Mark Dubowitz of the Foundation for Defense of Democracies has been intimately involved in helping to craft sanctions efforts. But he, too, recognizes that sanctions alone are insufficient. He e-mailed me: "[Supreme Leader Ayatollah Ali] Khamenei and his Revolutionary Guards are not distracted by debt-ceilings, Arab awakenings and re-election campaigns. They are driving ruthlessly forward on their nuclear weapon program while we delude ourselves into thinking that sanctions are a silver bullet that will stop them." He contends, "Sanctions are an important part of a comprehensive Iran policy that needs to include the real threat of force. But where's our Iran policy, how is it comprehensive, and who is in charge?"
In fact, with the departure of sanctions czar Stuart Levey from the Treasury Department and the administration's lackadaisical stance toward everything from Syria to an increasingly aggressive Russia, it's fair to say there is no one in charge of this or any other critical national security initiative.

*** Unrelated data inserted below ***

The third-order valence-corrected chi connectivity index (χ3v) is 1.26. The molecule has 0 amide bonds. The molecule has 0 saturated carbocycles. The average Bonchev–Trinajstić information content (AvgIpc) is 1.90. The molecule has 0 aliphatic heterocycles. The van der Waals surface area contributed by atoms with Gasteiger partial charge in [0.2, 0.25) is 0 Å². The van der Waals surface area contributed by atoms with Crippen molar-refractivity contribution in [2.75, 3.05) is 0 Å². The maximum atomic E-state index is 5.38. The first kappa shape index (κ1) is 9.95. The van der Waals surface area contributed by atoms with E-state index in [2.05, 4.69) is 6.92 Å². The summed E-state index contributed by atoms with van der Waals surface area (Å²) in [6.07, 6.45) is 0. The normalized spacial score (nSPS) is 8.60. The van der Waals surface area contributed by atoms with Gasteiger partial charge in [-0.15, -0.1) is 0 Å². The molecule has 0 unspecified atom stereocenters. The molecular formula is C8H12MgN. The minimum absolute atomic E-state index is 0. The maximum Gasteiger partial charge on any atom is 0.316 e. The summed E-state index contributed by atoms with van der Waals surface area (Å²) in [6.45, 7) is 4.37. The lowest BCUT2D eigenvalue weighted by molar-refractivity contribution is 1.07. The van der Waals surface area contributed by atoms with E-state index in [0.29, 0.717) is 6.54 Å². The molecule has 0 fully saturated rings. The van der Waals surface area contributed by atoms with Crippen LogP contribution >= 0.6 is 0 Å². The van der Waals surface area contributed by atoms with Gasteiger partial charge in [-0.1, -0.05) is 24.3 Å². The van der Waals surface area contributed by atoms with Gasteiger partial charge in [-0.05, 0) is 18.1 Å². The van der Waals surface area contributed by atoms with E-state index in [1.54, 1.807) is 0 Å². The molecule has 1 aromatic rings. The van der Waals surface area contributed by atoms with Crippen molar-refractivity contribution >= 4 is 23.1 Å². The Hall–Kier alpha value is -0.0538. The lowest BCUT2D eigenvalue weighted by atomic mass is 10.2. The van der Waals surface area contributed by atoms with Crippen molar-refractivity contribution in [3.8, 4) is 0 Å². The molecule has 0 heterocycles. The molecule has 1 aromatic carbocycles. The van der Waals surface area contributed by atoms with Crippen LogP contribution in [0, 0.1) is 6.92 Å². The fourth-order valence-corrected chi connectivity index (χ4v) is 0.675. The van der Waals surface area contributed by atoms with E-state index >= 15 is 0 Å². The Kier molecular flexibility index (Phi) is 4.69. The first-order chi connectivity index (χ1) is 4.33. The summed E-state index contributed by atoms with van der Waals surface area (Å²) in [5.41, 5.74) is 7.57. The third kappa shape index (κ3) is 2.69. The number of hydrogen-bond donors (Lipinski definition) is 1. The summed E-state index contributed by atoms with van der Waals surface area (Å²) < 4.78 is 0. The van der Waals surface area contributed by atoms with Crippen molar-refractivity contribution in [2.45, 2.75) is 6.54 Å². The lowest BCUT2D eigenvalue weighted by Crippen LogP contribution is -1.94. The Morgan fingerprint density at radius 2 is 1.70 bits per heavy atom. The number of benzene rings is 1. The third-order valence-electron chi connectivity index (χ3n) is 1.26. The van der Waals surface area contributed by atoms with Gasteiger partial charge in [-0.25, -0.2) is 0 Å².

As far as Iran goes, Dubowitz cautions that "if our Iran policy was truly comprehensive, we'd be doing everything possible to bring Syrian dictator Bashar al-Assad down as Khamenei does all he can to keep Assad in power. If Assad crushes the democratic uprising, he will be like a wounded animal, even more dependent on Tehran for his survival. And we would have lost an enormous opportunity to weaken the Iranian regime."
For now, it seems we lack an effective policy for halting Iran's march toward status as a nuclear power. As Dubowitz puts it, "When it comes to countering Iran, we like to give the impression that we are further ahead than we are. But is the progress we're making rhetorical or real?" The answer at this point is obvious
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